Removing her thali (mangalsutra), Kripa (name changed), a staff nurse left for her workplace at the Rajiv Gandhi Government General Hospital (RGGGH) a fortnight ago. That morning remains etched in her mind: it was the first time she removed the thali in over ten years of marriage and left home to be away from her family for fourteen days at a stretch.
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Kripa is a senior nurse tending to critically ill patients at the COVID ward of the government hospital. “We have to remove all jewels and accessories when we report to duty, as the virus can stay longer on metal surfaces,” explains Kripa.
Life in a PPE
Attired in her Personal Protective Equipment (PPE) suit, Kripa worked six-hour shifts for five days. PPE is a critical piece of gear for healthcare workers who work closely with COVID-19 positive patients. Donning it is no easy task, as it takes at least 20 minutes and cannot be removed at any cost in a high-risk area such as a COVID ward.
Before commencing duty, Kripa had to finish her meals and drink lots of water to keep her going for the next six to seven hours. “It was not food or water that I missed. I would desperately wait for the shift to end, just to be able to breathe normally,” said Kripa, who had to put up with the scorching summer heat and dehydration. Soon, she began to suffer from severe skin allergies (presumably from the PPE), insomnia and breathlessness.
The quality of PPE is critical, say medical professionals. “The number of layers in a PPE makes it very hot, the glasses start fogging after a while and one has to speak really loud to communicate. As it constitutes a lot of different parts, allergy is possible,” says Dr Janani Iyer, consultant gynaecologist
Healthcare workers also complain of the substandard quality of the PPEs. “PPEs that came from China were of better quality compared to those that are manufactured in India. The rough texture of the latter causes irritation and allergies to the skin,” says Sivaraman R, a general surgeon.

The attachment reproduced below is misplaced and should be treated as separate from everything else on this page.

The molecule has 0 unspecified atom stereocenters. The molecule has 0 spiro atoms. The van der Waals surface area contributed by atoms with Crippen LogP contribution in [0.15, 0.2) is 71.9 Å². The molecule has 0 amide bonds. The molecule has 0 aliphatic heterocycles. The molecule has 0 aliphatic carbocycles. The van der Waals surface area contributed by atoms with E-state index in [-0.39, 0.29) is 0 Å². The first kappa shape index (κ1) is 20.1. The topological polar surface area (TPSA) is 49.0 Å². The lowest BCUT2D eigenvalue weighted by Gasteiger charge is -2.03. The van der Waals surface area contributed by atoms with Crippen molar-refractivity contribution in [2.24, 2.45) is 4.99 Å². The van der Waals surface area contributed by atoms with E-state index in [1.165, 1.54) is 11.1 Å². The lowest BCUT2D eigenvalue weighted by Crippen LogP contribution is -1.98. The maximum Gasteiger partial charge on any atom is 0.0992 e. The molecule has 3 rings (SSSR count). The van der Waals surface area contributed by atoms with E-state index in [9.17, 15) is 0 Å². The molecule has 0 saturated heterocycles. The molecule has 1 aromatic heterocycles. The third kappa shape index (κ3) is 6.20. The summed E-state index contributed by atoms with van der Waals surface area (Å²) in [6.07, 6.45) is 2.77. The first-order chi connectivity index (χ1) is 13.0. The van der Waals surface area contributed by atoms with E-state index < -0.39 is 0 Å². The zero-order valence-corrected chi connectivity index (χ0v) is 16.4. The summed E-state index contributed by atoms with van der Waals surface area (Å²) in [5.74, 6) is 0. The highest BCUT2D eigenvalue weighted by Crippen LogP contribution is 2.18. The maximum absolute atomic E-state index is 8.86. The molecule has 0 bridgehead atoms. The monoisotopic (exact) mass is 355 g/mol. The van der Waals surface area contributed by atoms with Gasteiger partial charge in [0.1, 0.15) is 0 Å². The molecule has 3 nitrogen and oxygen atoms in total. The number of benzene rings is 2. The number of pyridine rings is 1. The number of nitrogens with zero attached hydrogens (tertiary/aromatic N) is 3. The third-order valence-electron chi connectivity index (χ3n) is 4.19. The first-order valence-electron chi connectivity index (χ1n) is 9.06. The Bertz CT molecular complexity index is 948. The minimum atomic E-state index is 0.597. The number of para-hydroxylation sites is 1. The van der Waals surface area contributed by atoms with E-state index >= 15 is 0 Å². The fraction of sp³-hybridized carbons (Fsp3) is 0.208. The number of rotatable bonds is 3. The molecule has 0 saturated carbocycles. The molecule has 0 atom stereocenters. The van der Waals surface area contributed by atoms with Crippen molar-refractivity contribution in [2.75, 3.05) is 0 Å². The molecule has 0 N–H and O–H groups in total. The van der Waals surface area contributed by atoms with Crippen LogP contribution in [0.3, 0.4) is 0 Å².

Kripa, however, is now on a second round of duty, having completed the earlier round ( five days of work and fifteen days of quarantine between the government quarters and her home). Things have only become more difficult; this time, she has to do 12-hour-long shifts from 7 pm to 7 am in a PPE.
All this, for what?
The exhausting work schedules of staff nurses in government hospitals and the sacrifices they make are obvious enough. They compromise personal safety to go beyond the call of duty. But do they receive their fair share of dues?
Kripa with over nine years of experience takes home only Rs 14,000 a month. Any leave taken beyond a day in month results in loss of pay. Forget Dearness Allowance, she has to spend from her own pocket for travel expenses and even to buy a uniform every year.
No concept of equal work, equal pay seems to apply to around 8000 such nurses as Kripa in Tamil Nadu, who are working on a contract. The disparities between a permanent employee and those working on consolidated pay contracts are huge. Nurses on consolidated pay have protested in demand for their rights on several occasions in the past but with little result.